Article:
Canada Has Hot Options Missing Out on the Karjala Cup

Canada Has Hot Options Missing Out on the Karjala Cup

Steven Ellis26 Oct 2017Steven Ellis»

With no NHLers at the Olympic, Canada will be forced to find talent elsewhere. With the Karjala Cup coming up soon, here are players that didn't get the call for the team, but could prior to the Olympics.


Hockey Canada recently announced their roster for the 2017 Karjala Cup in Finland, Canada's third pre-tournament event prior to the 2018 Olympics in South Korea. With two bronze medals in Russian tournaments earlier in the year, Canada brought a more-polished roster for their third crack at it, with the Spengler Cup still on the docket in December.

The team featured many players having strong starts to their European campaigns, and others who are just looking to prove themselves worthy of the final roster spots. But a few players in particular have yet to don the Canadian jersey this year, even a few that have played for Canada in the past few years. Let's take a look at five players that could potentially represent Canada at some point prior to the Olympics.

Matt D'Agostini: It's hard to believe that D'Agostini was close to hitting 50 points back in 2010-2011 with the St. Louis Blues, considering he only managed to put up 36 points combined over the last three years he spent in the NHL. A former Calder Cup champion with the AHL's Hamilton Bulldogs, D'Agostini has curved out an impressive few seasons in the NLA, which included leading the league in playoff goals in 2015 with seven.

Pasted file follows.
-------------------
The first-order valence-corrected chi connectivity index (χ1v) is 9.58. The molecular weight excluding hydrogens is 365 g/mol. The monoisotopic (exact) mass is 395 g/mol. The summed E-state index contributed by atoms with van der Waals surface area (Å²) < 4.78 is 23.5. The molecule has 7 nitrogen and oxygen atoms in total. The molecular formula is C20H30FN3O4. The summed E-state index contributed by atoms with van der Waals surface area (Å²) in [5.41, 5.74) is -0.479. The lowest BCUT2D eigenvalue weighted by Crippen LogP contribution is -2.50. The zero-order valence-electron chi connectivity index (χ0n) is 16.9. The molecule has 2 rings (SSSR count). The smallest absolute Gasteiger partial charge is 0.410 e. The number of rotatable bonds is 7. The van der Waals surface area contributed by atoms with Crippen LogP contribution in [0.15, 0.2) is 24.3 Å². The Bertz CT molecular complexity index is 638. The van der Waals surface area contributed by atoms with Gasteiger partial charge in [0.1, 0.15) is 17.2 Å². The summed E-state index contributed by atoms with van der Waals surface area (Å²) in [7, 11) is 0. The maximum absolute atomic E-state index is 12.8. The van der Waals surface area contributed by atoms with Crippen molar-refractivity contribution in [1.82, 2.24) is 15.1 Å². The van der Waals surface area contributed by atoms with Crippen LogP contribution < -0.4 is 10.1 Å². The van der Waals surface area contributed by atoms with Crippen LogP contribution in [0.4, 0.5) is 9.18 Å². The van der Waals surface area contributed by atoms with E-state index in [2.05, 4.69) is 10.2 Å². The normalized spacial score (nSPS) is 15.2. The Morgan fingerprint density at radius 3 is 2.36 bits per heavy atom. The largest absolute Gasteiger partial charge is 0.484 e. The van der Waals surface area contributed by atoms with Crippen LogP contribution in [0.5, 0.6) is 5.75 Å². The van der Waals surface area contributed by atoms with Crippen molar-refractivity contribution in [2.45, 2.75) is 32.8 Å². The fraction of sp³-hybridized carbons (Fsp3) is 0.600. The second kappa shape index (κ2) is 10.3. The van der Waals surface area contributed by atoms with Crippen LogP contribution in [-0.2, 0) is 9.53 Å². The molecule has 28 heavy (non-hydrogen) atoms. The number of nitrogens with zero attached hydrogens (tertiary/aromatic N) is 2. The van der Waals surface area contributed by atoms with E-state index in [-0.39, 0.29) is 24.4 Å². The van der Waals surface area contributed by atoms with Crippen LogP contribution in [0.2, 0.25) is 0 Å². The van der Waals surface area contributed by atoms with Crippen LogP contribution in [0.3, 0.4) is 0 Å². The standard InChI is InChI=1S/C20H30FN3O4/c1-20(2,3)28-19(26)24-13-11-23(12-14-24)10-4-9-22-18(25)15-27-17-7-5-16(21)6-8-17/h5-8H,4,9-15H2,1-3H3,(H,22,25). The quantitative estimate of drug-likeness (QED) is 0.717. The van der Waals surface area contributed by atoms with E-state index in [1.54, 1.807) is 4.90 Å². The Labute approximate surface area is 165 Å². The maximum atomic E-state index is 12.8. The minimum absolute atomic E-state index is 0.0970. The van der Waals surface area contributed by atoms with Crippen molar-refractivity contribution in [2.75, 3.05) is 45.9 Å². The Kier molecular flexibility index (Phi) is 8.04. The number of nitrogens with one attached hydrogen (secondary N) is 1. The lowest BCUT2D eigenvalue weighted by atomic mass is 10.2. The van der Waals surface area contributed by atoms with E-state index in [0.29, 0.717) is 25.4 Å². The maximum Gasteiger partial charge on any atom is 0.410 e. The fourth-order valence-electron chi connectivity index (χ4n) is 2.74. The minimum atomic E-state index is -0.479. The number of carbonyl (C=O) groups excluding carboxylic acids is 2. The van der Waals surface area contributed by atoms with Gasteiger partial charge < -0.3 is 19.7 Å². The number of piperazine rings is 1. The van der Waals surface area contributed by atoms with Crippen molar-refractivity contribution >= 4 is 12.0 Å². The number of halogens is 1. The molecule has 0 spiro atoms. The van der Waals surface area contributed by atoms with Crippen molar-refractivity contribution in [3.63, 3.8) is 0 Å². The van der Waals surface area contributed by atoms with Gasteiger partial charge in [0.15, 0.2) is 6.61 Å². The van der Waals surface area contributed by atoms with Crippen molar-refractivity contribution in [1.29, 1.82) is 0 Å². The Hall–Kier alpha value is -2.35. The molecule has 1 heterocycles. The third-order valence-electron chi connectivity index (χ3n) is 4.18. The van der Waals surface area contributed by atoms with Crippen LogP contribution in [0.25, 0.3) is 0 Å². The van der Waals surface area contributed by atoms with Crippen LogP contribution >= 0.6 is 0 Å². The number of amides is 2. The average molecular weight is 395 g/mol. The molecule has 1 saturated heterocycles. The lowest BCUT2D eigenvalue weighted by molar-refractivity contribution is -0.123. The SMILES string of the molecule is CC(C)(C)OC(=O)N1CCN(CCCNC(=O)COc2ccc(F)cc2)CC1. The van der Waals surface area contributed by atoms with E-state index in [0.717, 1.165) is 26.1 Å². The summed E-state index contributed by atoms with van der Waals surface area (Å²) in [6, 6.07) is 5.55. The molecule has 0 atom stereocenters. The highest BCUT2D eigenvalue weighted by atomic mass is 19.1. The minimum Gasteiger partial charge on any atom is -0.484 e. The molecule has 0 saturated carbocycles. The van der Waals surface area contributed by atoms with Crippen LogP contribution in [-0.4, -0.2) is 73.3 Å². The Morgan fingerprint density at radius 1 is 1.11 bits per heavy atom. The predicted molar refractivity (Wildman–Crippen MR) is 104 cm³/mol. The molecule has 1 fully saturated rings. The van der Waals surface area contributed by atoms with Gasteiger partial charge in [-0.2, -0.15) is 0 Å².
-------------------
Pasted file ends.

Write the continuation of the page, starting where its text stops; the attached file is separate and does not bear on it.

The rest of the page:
D'Agostini previously represented Canada at the 2015 Spengler Cup, scoring a goal and adding an assist in Canada's eventual championship run. Hockey Canada definitely knows his name, and with 15 points in 17 games played with HC Ambri-Piotta this season, he's had a chance to show his worth.  He has better NHL numbers than a lot of the players that will represent Canada in Finland, and statistically, he's the second top scoring Canadian in the competitive Swiss league. D'Agostini never really excelled when given a bottom six role in the NHL, and a similar role may make it tough to justify if that's his case for Canada, but he brings a dynamic scoring ability and solid speed set to make him a threat on the bigger ice.

Dustin Jeffrey: Canada will be bringing some key players from previous Spengler Cup teams to the Olympics, given how some of them have put up strong performances when it matters for their country. Dustin Jeffrey is an example of a guy who had a good Spengler, but hasn't actually been given a call yet for Canada in pre-Olympic action.

Jeffrey's NHL career, while quiet, spanned 131 games with the Pittsburgh Penguins and the Dallas Stars. Jeffrey was a strong producer at the AHL level, putting up 292 points in 336 career games. But with only 33 points at the NHL level, he found himself to be a journeyman in the final years in North America. In Switzerland, Jeffrey has found his calling, with 61 points in his first 64 games over two years with Lausanne. The team is a little thin down the middle and Jeffrey's biggest strength may in fact be his face-off ability. A potential fourth line offensive forward? Don't count him out.